College Park students spend a night at the opera

Photo courtesy of The Clarice Smith Performing Arts Center
The Maryland Opera Studio’s presentation of “A Night in Old Vienna.”

By Phoebe Dinner

The Maryland Opera Studio presents “A Night in Old Vienna,” a classic tale of Vienna in the 19th and 20th centuries at the Kay Theatre in the Clarice Smith Performing Arts Center on April 12 and 15.

The Maryland Opera Studio and the Maryland Opera Workshop are coming together to present operettas showcasing undergraduatesenrolled in the opera workshop class. The opera is the culminating performance of the class.

“The class [Opera Workshop] has often previously done operettas, meaning small opera-like works written by one composer,”said senior vocal performance major Caitlin Gompf . “This [performance] is a pastiche, meaning it’s a bunch of songs in a similar style by many different composers.”

The production is a cabaret; the plot lines of the songs are not heavy or long like an opera.

Gompf describes the show as a “lighthearted cabaret about the joys of life and love in Vienna.” In her performance she sings a song from the perspective of an engaged woman, who ends up in a steamy romance with another man.

“It’s amazingly fun to be this girl,” Gompf said. “It’s almost as good as having a steamy fling myself.”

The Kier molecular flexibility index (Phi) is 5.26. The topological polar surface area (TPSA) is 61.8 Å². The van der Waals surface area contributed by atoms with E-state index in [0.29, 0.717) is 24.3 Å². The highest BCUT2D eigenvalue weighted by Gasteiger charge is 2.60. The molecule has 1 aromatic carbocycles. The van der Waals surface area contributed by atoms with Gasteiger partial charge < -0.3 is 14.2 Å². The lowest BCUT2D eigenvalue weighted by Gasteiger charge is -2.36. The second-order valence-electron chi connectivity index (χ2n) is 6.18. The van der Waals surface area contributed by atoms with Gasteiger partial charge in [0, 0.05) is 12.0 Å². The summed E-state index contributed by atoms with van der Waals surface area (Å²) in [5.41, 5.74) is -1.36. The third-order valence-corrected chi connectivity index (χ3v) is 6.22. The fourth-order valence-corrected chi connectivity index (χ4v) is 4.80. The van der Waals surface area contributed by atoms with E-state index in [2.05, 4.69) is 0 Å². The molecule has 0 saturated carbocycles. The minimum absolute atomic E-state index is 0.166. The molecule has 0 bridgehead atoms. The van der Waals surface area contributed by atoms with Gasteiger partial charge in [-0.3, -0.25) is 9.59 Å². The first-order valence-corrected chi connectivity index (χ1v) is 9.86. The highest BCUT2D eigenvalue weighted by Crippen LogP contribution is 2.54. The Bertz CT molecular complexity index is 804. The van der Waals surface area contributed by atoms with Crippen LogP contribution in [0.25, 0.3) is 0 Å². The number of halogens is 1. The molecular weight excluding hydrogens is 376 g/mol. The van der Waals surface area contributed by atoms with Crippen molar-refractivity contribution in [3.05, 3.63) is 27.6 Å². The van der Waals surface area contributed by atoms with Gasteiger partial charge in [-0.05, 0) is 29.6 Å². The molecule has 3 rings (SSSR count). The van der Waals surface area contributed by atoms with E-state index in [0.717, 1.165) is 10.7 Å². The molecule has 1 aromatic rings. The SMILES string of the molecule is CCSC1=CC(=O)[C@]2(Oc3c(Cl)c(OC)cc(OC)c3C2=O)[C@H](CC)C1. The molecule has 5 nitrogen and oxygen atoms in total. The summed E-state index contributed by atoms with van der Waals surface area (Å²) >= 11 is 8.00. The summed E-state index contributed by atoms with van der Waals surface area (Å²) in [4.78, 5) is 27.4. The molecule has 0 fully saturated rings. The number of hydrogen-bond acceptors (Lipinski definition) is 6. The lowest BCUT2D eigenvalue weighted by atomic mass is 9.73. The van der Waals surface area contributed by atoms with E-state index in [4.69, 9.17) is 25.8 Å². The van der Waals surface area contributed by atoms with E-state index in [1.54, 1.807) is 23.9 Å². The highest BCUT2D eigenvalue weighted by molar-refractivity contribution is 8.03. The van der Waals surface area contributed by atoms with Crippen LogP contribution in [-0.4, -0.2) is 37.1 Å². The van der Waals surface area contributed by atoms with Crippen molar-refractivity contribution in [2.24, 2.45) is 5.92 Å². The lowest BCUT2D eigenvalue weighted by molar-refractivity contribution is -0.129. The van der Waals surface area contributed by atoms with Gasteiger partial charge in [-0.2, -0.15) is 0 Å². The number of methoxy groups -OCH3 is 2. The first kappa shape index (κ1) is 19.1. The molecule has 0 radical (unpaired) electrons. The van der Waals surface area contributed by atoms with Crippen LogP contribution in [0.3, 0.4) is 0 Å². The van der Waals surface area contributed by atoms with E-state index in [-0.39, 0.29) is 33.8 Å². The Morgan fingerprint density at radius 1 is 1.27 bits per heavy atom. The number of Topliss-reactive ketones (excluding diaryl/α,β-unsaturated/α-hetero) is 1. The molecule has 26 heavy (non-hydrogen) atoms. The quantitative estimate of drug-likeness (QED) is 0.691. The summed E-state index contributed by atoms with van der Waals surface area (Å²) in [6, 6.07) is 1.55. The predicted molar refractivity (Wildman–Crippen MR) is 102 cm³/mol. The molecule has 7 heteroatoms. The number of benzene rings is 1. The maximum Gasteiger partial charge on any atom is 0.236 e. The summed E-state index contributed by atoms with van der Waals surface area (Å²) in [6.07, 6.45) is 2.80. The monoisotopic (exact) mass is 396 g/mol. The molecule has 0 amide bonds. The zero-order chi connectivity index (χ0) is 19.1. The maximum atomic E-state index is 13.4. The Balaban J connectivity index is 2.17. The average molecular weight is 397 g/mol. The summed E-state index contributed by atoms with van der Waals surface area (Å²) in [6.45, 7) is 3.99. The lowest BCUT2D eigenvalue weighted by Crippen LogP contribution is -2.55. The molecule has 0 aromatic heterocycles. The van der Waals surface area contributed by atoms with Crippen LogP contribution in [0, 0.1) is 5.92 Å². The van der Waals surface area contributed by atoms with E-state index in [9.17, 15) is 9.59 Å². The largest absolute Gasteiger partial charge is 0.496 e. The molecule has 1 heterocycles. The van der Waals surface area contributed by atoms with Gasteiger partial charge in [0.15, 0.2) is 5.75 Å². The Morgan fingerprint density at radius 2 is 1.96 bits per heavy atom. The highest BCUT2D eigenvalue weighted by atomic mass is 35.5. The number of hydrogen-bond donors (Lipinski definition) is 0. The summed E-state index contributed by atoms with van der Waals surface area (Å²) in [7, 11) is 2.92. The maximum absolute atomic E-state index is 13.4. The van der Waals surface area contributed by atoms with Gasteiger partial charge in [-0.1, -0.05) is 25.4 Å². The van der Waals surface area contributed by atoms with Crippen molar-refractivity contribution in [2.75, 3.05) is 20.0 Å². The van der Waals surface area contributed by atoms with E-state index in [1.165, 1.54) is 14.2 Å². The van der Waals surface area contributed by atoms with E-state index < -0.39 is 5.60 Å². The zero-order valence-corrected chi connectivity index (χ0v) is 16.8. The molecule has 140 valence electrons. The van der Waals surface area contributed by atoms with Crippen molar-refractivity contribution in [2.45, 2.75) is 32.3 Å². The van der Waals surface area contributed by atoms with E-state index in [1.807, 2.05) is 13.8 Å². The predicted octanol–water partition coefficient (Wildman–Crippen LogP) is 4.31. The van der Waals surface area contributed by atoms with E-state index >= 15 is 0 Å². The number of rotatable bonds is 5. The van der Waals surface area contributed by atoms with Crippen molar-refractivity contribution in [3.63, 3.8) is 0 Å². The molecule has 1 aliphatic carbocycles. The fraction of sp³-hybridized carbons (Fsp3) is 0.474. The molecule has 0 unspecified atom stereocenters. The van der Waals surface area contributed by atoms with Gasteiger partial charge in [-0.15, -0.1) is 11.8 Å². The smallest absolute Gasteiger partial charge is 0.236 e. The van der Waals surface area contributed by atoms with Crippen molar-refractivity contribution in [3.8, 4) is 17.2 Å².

Gompf works for up to three hours per week in preparation for the performance, and says that she expects the work to become more intensive as the performance date approaches.

Nick Olcott, the interim director of the Maryland Opera Studio, hand-picked songs for the students to sing. Olcott admires the way Viennese viewed love in their songs. He said that they saw love with eyes wide open and were very wise romantically.

Olcott thinks the light nature of the show will attract students on campus to come see it. He thinks that students share acomic outlook on love with the Viennese.

“I’m looking forward to a wonderful set of stories of love affairs that aren’t perfect,” Olcott said. “Some [character’s] in the show are downright cynical.”

Even though these songs are from the 18th and 19th centuries, Olcott said ge believes their story lines have a sense of modernity, which is what students will connect with the most.

“I think I would better appreciate the show if I went with my family,” sophomore Carly Farkas, who is enrolled in letters and sciences,said. “I personally don’t see myself going out with college friends to see it.”

Students may not be used to the vocal styling of an operetta, but the Kay Theatre is opening up its doors to all who want to experience something new. Tickets are general admission and free of charge.


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